Friday, January 19, 2007

Student E-Mail Lists

Ah, AMS Elections Season. The time of year when the Ubyssey and navel-gazing candidates fawn over "refreshingly nihilistic" candidates who scream from the rooftops that the AMS does a poor job of communicating with, and relating to, students.

It's true. There's no way to gloss over it - the AMS does a relatively poor job of communicating with students. But rarely to we get a suggestion of how to fix that, short of free/cheap beer. (I can't think of anywhere in the city, besides the SUB, where you can get a pitcher for $8. But I digress.)

However, I can think of one. And it's not the AMS' fault that it hasn't happened yet. It's that of the university. And that's using student e-mail addresses. In short, the University has them, and the AMS has no way to get them. Every time the AMS wants to e-mail students, they need to negotiate through the VP Students' Office Executive Co-Ordinator to get so.

The AMS needs to be able to communicate with its members. And in an age where people expect electronic communication, to be unable to do so has hamstrung the operation. Similarly, the University is being unreasonable by not giving e-mail addresses to the AMS.

They have two main arguments. The first is privacy, arguing that the University can't disclose the e-mail addresses. Bull. The Alumni Association is a third party, an independent society ,and they have an agreement that allows access to e-mail addresses. Certainly the AMS, with its special relationship, can get so as well. Moreover, just create a way to send the e-mails without ever seeing the e-mail addresses. Or have an opt-in with registration. Easy to fix. The second such argument is spam; the University fears that the AMS would over-use its e-mail privileges. This, while more sensible, is still insufficient. Surely the AMS doesn't want to risk alienating its members any more than the University wants to do so.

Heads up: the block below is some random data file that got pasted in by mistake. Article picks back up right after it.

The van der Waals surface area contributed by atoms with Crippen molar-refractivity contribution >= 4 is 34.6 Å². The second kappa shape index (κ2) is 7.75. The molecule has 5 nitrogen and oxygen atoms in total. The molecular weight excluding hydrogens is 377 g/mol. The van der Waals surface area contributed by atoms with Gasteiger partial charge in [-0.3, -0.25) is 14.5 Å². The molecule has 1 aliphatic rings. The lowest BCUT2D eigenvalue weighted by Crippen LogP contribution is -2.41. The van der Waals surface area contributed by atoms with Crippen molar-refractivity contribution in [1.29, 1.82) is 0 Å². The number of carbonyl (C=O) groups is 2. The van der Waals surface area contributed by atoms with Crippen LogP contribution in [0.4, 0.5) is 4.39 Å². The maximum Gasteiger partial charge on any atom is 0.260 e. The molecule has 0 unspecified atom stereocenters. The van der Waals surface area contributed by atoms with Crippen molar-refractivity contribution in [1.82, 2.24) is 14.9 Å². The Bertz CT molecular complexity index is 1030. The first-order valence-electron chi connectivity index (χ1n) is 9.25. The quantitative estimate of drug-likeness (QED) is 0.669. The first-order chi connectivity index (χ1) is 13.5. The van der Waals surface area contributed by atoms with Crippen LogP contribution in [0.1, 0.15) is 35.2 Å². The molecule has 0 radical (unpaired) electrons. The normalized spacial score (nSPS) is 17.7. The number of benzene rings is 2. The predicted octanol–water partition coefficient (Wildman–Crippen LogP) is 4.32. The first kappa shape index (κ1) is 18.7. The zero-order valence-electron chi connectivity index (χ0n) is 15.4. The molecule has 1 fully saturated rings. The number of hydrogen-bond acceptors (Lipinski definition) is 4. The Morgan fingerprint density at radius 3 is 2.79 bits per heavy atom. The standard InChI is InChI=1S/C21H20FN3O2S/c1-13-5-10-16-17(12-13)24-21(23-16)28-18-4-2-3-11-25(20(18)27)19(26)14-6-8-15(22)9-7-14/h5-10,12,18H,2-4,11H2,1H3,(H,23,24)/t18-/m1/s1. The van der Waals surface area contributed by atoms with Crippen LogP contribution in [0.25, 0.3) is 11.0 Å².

The AMS has a special relationship with the University. It's specifically authorized by the University Act to exist, student reps on the BoG must be members, and it's the official voice of students for terms of protocol. Yet the University is selfishly refusing to hand over this valuable bargaining chip. And that's reprehensible.

Let the AMS have student e-mail lists. There's no reason not to.